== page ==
Wildlife Estates participated yesterday in a debate in the European Parliament in Brussels on why enforcement matters to save European natural heritage for future generations. A representative from DG Environment sat down with a number of MEPs from across the political spectrum to discuss the rule of law as the last line of defense in nature protection.
The EU Nature laws
Europe’s most precious wildlife and habitats are protected by strong legal standards – the EU Birds and Habitats Directives. An EU-wide review of these laws has found they are ‘fit for purpose’: they have successfully established the world’s largest protected nature network (Natura 2000) and safeguards for over 1000 rare species.
European habitats are under pressure from a variety of factors. These include habitat fragmentation, degradation and destruction due to changes in land-use, intensification of production systems, abandonment of traditional (often biodiversity friendly) practices. The Wildlife Estates concept of “conservation through wise management” embraces the idea of responsible use of natural habitats.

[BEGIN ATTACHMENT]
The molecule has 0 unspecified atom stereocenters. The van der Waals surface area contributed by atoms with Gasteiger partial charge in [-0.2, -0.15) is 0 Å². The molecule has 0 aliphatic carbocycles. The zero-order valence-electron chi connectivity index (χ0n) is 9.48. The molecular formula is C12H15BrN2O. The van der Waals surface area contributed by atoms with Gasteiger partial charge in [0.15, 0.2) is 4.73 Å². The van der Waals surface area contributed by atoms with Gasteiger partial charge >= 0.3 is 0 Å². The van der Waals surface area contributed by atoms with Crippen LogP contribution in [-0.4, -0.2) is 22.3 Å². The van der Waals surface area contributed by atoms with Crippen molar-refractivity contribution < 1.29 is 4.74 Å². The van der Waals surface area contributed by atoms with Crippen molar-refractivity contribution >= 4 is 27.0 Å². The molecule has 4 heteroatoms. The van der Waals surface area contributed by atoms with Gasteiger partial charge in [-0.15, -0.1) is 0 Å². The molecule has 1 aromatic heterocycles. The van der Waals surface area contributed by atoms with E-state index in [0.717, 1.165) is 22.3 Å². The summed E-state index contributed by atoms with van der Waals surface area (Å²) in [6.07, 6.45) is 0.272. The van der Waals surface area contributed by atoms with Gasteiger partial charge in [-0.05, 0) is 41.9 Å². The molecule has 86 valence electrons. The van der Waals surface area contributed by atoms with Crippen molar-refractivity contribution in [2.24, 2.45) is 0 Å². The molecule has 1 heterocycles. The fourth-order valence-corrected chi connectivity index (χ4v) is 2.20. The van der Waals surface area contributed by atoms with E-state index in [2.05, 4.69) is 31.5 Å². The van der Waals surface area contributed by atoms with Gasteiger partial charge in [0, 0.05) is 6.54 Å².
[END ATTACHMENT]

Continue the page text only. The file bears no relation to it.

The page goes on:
Wildlife Estates believe that private landowners play a vital role in preserving the biodiversity in our countryside and we believe their efforts deserve recognition, both nationally and at the European level. The farms and estates that receive our label go above and beyond the legal requirements to ensure that European natural landscapes and biodiversity are maintained to the highest standard. 60% of our WE members’ territories are located within Nature 2000 designated areas. Yet while much of Europe’s rare nature is safeguarded on paper, by private landowners, by Natura 2000 and other European nature laws, there are cases where nature does not receive the high levels of protection it should.
When protected nature is in trouble – whether from illegal logging, damaging infrastructure or bad management – the EU Commission is often nature’s last line of defence.
As the body responsible for enforcing EU nature protection laws, and referring governments to the EU’s top court when the laws are flouted, the Commission is ultimately the last one standing in the way of illegal destruction.
When prompt proactive enforcement action is taken, nature and people benefit. The European Commission must prioritise and speed up dealing with complaints, launch infringement actions faster, and see them through.